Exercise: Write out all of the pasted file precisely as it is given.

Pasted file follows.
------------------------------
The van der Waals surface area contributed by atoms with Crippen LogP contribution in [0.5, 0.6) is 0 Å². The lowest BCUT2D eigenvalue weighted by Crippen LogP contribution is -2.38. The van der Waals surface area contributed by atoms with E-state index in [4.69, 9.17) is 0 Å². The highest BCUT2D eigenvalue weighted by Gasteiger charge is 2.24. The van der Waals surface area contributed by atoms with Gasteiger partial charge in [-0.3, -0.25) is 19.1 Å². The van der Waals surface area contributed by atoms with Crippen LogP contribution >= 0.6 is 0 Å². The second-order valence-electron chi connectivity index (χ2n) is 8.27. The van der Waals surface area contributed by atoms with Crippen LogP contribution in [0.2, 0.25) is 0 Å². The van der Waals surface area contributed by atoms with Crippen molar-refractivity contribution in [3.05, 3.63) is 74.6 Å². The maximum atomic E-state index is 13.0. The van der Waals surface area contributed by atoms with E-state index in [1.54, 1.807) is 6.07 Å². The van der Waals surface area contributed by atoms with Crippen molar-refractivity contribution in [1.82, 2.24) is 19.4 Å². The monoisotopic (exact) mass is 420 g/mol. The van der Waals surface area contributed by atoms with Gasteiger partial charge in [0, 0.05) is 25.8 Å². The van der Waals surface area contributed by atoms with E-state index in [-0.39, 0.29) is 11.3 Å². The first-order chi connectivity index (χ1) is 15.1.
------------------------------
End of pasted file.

The van der Waals surface area contributed by atoms with Crippen LogP contribution in [0.5, 0.6) is 0 Å². The lowest BCUT2D eigenvalue weighted by Crippen LogP contribution is -2.38. The van der Waals surface area contributed by atoms with E-state index in [4.69, 9.17) is 0 Å². The highest BCUT2D eigenvalue weighted by Gasteiger charge is 2.24. The van der Waals surface area contributed by atoms with Gasteiger partial charge in [-0.3, -0.25) is 19.1 Å². The van der Waals surface area contributed by atoms with Crippen LogP contribution >= 0.6 is 0 Å². The second-order valence-electron chi connectivity index (χ2n) is 8.27. The van der Waals surface area contributed by atoms with Crippen LogP contribution in [0.2, 0.25) is 0 Å². The van der Waals surface area contributed by atoms with Crippen molar-refractivity contribution in [3.05, 3.63) is 74.6 Å². The maximum atomic E-state index is 13.0. The van der Waals surface area contributed by atoms with E-state index in [1.54, 1.807) is 6.07 Å². The van der Waals surface area contributed by atoms with Crippen molar-refractivity contribution in [1.82, 2.24) is 19.4 Å². The monoisotopic (exact) mass is 420 g/mol. The van der Waals surface area contributed by atoms with Gasteiger partial charge in [0, 0.05) is 25.8 Å². The van der Waals surface area contributed by atoms with E-state index in [-0.39, 0.29) is 11.3 Å². The first-order chi connectivity index (χ1) is 15.1.